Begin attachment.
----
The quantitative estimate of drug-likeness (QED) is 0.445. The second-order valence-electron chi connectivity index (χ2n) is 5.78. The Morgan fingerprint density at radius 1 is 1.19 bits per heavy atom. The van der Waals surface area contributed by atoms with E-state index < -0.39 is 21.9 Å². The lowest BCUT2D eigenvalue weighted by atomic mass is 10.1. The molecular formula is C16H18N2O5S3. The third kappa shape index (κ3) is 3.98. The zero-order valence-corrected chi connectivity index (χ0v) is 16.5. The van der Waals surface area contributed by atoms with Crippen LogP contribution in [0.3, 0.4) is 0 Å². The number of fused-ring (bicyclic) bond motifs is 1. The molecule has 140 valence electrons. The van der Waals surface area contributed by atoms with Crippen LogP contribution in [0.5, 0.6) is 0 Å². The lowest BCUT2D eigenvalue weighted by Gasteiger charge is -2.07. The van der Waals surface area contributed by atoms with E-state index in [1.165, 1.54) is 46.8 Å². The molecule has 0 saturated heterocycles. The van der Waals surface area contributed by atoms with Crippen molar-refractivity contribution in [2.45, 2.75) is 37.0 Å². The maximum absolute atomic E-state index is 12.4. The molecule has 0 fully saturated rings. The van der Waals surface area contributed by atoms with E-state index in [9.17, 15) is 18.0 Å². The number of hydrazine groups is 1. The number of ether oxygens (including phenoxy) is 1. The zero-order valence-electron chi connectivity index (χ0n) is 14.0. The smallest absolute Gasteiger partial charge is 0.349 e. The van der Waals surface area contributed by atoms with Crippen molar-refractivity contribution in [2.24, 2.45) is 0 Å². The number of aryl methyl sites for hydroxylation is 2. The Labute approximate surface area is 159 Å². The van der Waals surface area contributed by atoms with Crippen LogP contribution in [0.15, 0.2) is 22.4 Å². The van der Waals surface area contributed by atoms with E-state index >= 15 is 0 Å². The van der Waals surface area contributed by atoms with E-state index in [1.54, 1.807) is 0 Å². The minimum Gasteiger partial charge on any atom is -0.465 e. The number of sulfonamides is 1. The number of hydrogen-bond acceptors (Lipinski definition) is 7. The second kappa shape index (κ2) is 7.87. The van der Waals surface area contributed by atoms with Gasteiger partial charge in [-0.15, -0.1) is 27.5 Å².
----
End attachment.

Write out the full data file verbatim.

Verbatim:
The quantitative estimate of drug-likeness (QED) is 0.445. The second-order valence-electron chi connectivity index (χ2n) is 5.78. The Morgan fingerprint density at radius 1 is 1.19 bits per heavy atom. The van der Waals surface area contributed by atoms with E-state index < -0.39 is 21.9 Å². The lowest BCUT2D eigenvalue weighted by atomic mass is 10.1. The molecular formula is C16H18N2O5S3. The third kappa shape index (κ3) is 3.98. The zero-order valence-corrected chi connectivity index (χ0v) is 16.5. The van der Waals surface area contributed by atoms with Crippen LogP contribution in [0.3, 0.4) is 0 Å². The number of fused-ring (bicyclic) bond motifs is 1. The molecule has 140 valence electrons. The van der Waals surface area contributed by atoms with Crippen LogP contribution in [0.5, 0.6) is 0 Å². The lowest BCUT2D eigenvalue weighted by Gasteiger charge is -2.07. The van der Waals surface area contributed by atoms with E-state index in [1.165, 1.54) is 46.8 Å². The molecule has 0 saturated heterocycles. The van der Waals surface area contributed by atoms with Crippen molar-refractivity contribution in [2.45, 2.75) is 37.0 Å². The maximum absolute atomic E-state index is 12.4. The molecule has 0 fully saturated rings. The van der Waals surface area contributed by atoms with E-state index in [9.17, 15) is 18.0 Å². The number of hydrazine groups is 1. The number of ether oxygens (including phenoxy) is 1. The zero-order valence-electron chi connectivity index (χ0n) is 14.0. The smallest absolute Gasteiger partial charge is 0.349 e. The van der Waals surface area contributed by atoms with Crippen molar-refractivity contribution in [2.24, 2.45) is 0 Å². The number of aryl methyl sites for hydroxylation is 2. The Labute approximate surface area is 159 Å². The van der Waals surface area contributed by atoms with Crippen LogP contribution in [0.15, 0.2) is 22.4 Å². The van der Waals surface area contributed by atoms with E-state index >= 15 is 0 Å². The van der Waals surface area contributed by atoms with E-state index in [1.54, 1.807) is 0 Å². The minimum Gasteiger partial charge on any atom is -0.465 e. The number of sulfonamides is 1. The number of hydrogen-bond acceptors (Lipinski definition) is 7. The second kappa shape index (κ2) is 7.87. The van der Waals surface area contributed by atoms with Gasteiger partial charge in [-0.15, -0.1) is 27.5 Å².